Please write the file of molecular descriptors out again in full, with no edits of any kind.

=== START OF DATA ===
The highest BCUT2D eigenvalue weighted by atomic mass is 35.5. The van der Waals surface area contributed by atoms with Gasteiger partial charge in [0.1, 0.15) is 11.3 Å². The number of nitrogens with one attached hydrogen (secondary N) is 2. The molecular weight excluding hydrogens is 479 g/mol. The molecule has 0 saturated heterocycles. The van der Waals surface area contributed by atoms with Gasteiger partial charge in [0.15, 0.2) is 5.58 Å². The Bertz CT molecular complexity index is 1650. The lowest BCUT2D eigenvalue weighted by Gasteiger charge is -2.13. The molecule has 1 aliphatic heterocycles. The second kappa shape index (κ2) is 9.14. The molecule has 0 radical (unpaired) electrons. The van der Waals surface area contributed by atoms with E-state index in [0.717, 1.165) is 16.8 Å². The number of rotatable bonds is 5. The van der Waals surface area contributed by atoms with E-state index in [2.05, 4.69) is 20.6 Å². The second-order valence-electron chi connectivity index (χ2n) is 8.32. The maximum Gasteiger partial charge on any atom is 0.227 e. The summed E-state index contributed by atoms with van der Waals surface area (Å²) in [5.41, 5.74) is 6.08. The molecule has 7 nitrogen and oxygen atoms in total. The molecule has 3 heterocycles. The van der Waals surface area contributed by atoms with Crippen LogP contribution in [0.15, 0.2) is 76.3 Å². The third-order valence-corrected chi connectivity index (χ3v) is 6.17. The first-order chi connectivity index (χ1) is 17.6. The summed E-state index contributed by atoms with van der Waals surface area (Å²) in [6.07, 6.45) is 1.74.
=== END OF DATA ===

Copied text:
The highest BCUT2D eigenvalue weighted by atomic mass is 35.5. The van der Waals surface area contributed by atoms with Gasteiger partial charge in [0.1, 0.15) is 11.3 Å². The number of nitrogens with one attached hydrogen (secondary N) is 2. The molecular weight excluding hydrogens is 479 g/mol. The molecule has 0 saturated heterocycles. The van der Waals surface area contributed by atoms with Gasteiger partial charge in [0.15, 0.2) is 5.58 Å². The Bertz CT molecular complexity index is 1650. The lowest BCUT2D eigenvalue weighted by Gasteiger charge is -2.13. The molecule has 1 aliphatic heterocycles. The second kappa shape index (κ2) is 9.14. The molecule has 0 radical (unpaired) electrons. The van der Waals surface area contributed by atoms with E-state index in [0.717, 1.165) is 16.8 Å². The number of rotatable bonds is 5. The van der Waals surface area contributed by atoms with E-state index in [2.05, 4.69) is 20.6 Å². The second-order valence-electron chi connectivity index (χ2n) is 8.32. The maximum Gasteiger partial charge on any atom is 0.227 e. The summed E-state index contributed by atoms with van der Waals surface area (Å²) in [5.41, 5.74) is 6.08. The molecule has 7 nitrogen and oxygen atoms in total. The molecule has 3 heterocycles. The van der Waals surface area contributed by atoms with Crippen LogP contribution in [0.15, 0.2) is 76.3 Å². The third-order valence-corrected chi connectivity index (χ3v) is 6.17. The first-order chi connectivity index (χ1) is 17.6. The summed E-state index contributed by atoms with van der Waals surface area (Å²) in [6.07, 6.45) is 1.74.